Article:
|Torus pole runs up and down the funnels, torus plane cuts the torus in two horizontally.|
Chalk drawing by Cyd Ropp
Here's another NASA illustration of a black hole. You can see they are imagining the torus. See how the torus looks like the torus in the chalk drawing above?
In the following illustration and its accompanying description, NASA mentions the associated torus of dust.
Chandra X-Ray Observatory provided this composite X-ray (blue and green) and optical (red) image of the active galaxy NGC 1068 showing gas blowing away in a high-speed wind from the vicinity of a central supermassive black hole. Regions of intense star formation in the inner spiral arms of the galaxy are highlighted by both optical and x-ray emissions. A doughnut shaped cloud of cool gas and dust surrounding the black hole, known as the torus, appears as the elongated white spot . It has a mass of about 5 million suns and is estimated to extend from within a few light years of the black hole out to about 300 light years.
NASA Identifier: MSFC-0301628 Read more: http://www.dvidshub.net/image/751601/wind-and-reflections-black-hole-galaxy-ngc-1068#.UqYWwtiA200#ixzz2n0UCgvND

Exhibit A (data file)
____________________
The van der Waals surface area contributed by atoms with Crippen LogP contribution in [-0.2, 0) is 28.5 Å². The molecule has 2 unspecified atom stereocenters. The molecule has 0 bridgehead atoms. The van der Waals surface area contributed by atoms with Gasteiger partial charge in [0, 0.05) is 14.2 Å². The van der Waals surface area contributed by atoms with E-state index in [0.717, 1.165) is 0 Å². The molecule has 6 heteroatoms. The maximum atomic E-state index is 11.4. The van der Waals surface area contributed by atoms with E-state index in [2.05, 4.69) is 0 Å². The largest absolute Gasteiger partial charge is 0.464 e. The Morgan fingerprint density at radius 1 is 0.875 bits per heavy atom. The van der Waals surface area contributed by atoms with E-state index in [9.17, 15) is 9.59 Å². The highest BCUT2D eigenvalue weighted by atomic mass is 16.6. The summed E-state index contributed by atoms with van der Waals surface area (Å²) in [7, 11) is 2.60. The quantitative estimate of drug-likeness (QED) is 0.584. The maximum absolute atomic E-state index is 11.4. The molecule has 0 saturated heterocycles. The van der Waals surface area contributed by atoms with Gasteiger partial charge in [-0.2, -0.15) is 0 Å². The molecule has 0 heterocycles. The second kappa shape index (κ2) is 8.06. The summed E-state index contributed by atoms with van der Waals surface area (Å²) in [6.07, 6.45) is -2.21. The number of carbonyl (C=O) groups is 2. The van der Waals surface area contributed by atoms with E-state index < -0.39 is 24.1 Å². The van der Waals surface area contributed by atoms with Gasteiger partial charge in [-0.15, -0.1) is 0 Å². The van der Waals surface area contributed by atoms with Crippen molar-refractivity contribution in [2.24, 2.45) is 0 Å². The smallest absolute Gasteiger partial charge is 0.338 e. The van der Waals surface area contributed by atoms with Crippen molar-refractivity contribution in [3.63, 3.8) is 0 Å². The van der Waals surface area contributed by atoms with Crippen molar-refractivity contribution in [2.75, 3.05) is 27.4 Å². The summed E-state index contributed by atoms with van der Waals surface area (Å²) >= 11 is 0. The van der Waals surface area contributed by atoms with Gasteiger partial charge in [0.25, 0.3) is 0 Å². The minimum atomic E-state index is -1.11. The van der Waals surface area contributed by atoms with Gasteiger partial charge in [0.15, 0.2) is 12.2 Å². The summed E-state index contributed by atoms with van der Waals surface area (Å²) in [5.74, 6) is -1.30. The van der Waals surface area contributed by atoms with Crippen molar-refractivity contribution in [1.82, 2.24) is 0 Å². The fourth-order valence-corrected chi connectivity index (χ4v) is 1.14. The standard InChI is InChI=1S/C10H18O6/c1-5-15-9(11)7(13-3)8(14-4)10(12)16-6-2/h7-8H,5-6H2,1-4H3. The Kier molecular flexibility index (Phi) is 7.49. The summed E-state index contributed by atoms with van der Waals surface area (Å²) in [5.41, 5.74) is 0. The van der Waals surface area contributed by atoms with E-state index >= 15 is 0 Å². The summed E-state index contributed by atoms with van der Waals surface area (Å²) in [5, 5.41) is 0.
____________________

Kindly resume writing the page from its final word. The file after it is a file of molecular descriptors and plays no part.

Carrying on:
The difference between the way science currently thinks of these toruses and the way I think of them is this: astronomers think the torus is a by-product of the black holes, whereas I think the black hole vortices are the funnels of the torus shape. It's a cart-before-the-horse situation. A "which came first, the chicken or the egg?" situation. In other words, I am suggesting the dust clouds, the galactic planes, and the black holes vortices are really associated with the torus, which is the primordial shape. The black hole is the center of the torus. The vortices are the torus funnels. The galactic plane is the toroidal plane, and that is precisely why the matter accumulates there.
Do you see what I'm saying?